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NAIROBI, KENYA: A parliamentary committee has proposed a reversal of traffic rules that aimed to curb road carnage near schools.
The Traffic (Amendment) Bill, 2014 states that too many of our children are being killed or maimed as they travel to and from school because roads are too dangerous and had proposed a speed limit of 30km per hour near schools.
But now an amendment by Maina Kamanda led Transport Committee wants the speed limit near schools to be revised to the current 50 Km per hour which could result to more road crashes, especially near schools.
In a letter seen by Standard by the committee to the Clerk of the National Assembly, the departmental committee on Transport, Public Works and housing proposed the amendment that would see the current speed limits maintained in the Bill that is currently in Committee stage.

They also proposed to lower fines from Sh25,000 maximum to Sh20,000.Initially, the bill also proposes introduction of statutory penalties for drivers exceeding the speed limit by fining them by the number of units by which speed is exceeded.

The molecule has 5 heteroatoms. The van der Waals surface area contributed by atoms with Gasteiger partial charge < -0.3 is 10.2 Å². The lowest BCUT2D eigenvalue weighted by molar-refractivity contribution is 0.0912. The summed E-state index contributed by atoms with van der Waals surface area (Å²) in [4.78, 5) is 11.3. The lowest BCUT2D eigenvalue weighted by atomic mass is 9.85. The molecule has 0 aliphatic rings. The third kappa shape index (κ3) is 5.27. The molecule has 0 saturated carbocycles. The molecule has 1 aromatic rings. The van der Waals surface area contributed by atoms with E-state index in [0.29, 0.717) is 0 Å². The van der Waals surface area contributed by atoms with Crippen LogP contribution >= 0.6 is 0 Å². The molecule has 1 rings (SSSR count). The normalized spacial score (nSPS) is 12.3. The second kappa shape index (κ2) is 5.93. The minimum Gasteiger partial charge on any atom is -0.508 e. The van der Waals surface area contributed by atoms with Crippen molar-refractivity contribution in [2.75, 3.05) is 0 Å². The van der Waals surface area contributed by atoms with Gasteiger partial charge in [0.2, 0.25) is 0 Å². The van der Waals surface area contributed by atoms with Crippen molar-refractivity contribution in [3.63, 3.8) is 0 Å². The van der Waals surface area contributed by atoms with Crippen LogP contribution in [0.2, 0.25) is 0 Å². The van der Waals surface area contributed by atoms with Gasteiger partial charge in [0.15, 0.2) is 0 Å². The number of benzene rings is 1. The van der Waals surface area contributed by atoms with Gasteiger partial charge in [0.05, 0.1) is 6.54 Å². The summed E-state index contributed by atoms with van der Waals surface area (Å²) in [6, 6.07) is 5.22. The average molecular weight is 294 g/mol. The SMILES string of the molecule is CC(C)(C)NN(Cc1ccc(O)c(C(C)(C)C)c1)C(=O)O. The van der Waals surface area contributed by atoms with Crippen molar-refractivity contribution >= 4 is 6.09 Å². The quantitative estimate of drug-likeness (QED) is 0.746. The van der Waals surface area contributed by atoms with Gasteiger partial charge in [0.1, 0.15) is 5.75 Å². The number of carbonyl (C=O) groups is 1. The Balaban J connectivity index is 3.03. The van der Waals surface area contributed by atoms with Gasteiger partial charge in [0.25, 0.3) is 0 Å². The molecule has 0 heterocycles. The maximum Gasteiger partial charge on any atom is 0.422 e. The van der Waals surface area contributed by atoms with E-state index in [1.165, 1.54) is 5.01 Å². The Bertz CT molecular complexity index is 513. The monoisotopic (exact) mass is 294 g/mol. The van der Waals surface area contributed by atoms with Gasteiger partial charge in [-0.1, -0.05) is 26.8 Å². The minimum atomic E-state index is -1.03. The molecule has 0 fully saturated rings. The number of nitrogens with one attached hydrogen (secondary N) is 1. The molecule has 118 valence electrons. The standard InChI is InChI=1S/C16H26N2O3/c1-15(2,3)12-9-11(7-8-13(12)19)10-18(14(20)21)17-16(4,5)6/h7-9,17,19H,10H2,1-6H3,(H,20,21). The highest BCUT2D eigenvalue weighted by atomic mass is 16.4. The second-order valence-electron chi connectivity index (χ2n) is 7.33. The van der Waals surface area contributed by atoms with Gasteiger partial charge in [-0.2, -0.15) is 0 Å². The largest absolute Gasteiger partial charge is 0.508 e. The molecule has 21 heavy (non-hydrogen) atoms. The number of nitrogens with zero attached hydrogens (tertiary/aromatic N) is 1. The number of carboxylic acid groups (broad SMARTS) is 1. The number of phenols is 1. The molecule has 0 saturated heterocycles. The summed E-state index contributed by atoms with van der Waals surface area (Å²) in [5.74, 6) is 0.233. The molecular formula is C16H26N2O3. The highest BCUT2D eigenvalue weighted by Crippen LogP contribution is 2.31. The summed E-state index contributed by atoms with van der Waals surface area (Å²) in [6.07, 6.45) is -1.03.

Those who exceeded by between 5 and 10 kilometers would pay Sh10,000, 11-20 km Sh15,000, 21-30km Sh20,000 while those who overspeed by 31 km per hour would pay Sh25,000.

Children walking in and out of schools bear the greatest brunt due to their poor judgement ability and physical challenges, among other factors. They lack the cognitive ability to judge speeds and safe situations.

Stephanie Aketch, a road safety manager  at Handicap International,a non-profit organisation that supports people with disabilities  said the move was a blow to the safety of school children.

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She said: "This is pretty dangerous.There was no need to amend the law in the first place.We ought to have even reduce it further."

National Safety and Transport Authority chairman Lee Kinyanjui however said they were not party to the committee's resolutions.

Speaking on phone, Kinyanjui said any available mechanism should instead be employed to reduce road crashes. "The main problem in our roads is pedestrian accidents and we should stop it using all available ways," he said.

Global Safety Partnership (2008) Speed management, a road safety manual for decision makers and practitioners, states that excessive and inappropriate speed is a major road safety concern for all countries. Speed determines the level of injury in case of a crash.

Last year, WHO noted that speed is a key risk factor for pedestrian injuries and fatalities.

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Parliament Maina Kamanda National Safety and Transport Authority chairman Lee Kinyanjui
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